(Original language: Cantonese)
LEUNG KUI TING: Landscape-oriented painting emphasises movement across spaces, while vertical-oriented painting accentuates the foreground, mid-ground, and background. Generating ‘qiyun’ (rhythmic vitality) on paper is the essence of Chinese painting.
The most distinctive feature of Chinese painting is the use of ink. Traditionally, the basic tones of ink are ‘jiao’ (scorched), ‘nong’ (condensed), ‘zhong’ (heavy), ‘dan’ (pale) and ‘qing’ (clear). You wet the paper, and then add light ink to it, resulting in a solid and vigorous tone. And the use of ‘negative’ space in the composition would rely on the painter’s self-cultivation and experience.
Every artwork is metaphorical. In ‘Beyond Form’, brushstrokes are crisscrossing and overlapping in a two-dimensional space. Sometimes, I employ traditional imagery in my works, and other times, I use geometric patterns which are more abstract. I bring all these elements into the same space, organising and interspersing them throughout the space. In fact, I want to turn a two-dimensional space into a three-dimensional one. The imagery could be something traditional and created by transfer or be depicted in a way to connect with tradition. In fact, only since 1985 have I started exploring ink painting by painting from life. I currently don’t have a specific preference for paper. I don’t even see paper as necessary for painting. For the time being, I just focus on integrating traditional and modern elements into something new.
Two years ago, when I went to Macau, I was quarantined in the hotel for 14 days. I couldn’t go out, so I took my time to paint in the room. These are the papers that I brought there to paint, and I made changes after I came back [to Hong Kong]. The crux of art creation lies on making constant efforts and endless attempts. The most important thing is that you try your best and be honest to your work. If you’re satisfied with your painting, [it’s a good painting].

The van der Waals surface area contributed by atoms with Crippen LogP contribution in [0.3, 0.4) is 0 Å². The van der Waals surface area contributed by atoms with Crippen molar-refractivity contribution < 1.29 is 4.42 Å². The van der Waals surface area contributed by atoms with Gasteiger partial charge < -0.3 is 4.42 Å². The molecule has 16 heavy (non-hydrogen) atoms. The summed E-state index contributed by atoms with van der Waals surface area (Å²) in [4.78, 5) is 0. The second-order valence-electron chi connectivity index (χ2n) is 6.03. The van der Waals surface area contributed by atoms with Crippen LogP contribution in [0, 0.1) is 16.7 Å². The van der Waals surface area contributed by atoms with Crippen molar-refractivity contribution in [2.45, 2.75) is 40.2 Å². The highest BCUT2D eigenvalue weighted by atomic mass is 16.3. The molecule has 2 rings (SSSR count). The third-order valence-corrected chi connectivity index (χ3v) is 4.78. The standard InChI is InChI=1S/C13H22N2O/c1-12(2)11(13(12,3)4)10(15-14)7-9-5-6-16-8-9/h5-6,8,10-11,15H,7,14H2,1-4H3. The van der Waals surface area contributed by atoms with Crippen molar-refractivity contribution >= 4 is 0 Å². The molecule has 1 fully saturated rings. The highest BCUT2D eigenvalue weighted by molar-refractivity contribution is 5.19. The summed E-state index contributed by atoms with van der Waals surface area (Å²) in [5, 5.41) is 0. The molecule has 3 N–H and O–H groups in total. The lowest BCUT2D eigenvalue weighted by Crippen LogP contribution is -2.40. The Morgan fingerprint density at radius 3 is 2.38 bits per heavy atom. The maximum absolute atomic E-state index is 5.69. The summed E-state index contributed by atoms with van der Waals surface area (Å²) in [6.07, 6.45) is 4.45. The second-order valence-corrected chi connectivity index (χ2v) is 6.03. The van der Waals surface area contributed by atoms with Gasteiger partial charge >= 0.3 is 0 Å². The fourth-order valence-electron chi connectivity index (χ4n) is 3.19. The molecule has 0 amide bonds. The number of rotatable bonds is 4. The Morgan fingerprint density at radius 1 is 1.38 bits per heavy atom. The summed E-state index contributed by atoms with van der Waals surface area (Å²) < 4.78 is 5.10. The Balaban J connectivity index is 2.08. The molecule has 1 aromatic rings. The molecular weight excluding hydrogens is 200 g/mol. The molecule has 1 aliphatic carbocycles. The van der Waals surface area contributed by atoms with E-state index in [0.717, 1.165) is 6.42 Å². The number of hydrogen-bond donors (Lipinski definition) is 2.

Another thing is that I always think about how to teach my students and what’s the best way to teach them. I’m just doing my part to use my own experience to help them learn, increase knowledge, and contribute to society.
Leung Kui Ting’s ink paintings possess a rhythmic vitality that brings his subjects to life. His artistic practice blends traditional imagery with abstract geometric patterns, resulting in a visual language that is uniquely his own. ‘I bring all these elements into the same space organising and interspersing them . . . for the time being, I just focus on integrating traditional and modern elements into a new direction,’ comments Leung.
Driven by a deep consideration of the human experience of the natural world, Leung’s artworks result in paintings that reflect the fleeting nature of existence and the fragmentary nature of human perception. By offering a contemplative exploration of the intangible aspects of the world around us, Leung challenges us to consider the transience of life and the beauty that can be found in its transitory nature.
- Produced by
Jiu Jik Park Limited
Hui Chi Sang
Vincent Ip, Lam Ting Hin
Silas Chow, Ng Cheuk Hang
Ho Man Hin Alan
- Audio Mix
Amy Chan Tsz Kwan
- M+ Producers
Jaye Yau, Rachel Chan, Mimi Cheung
- M+ Curatorial Research
- M+ Text and Subtitle Editing
Amy Leung, LW Lam
- Special Thanks
Leung Kui Ting, Chris Sullivan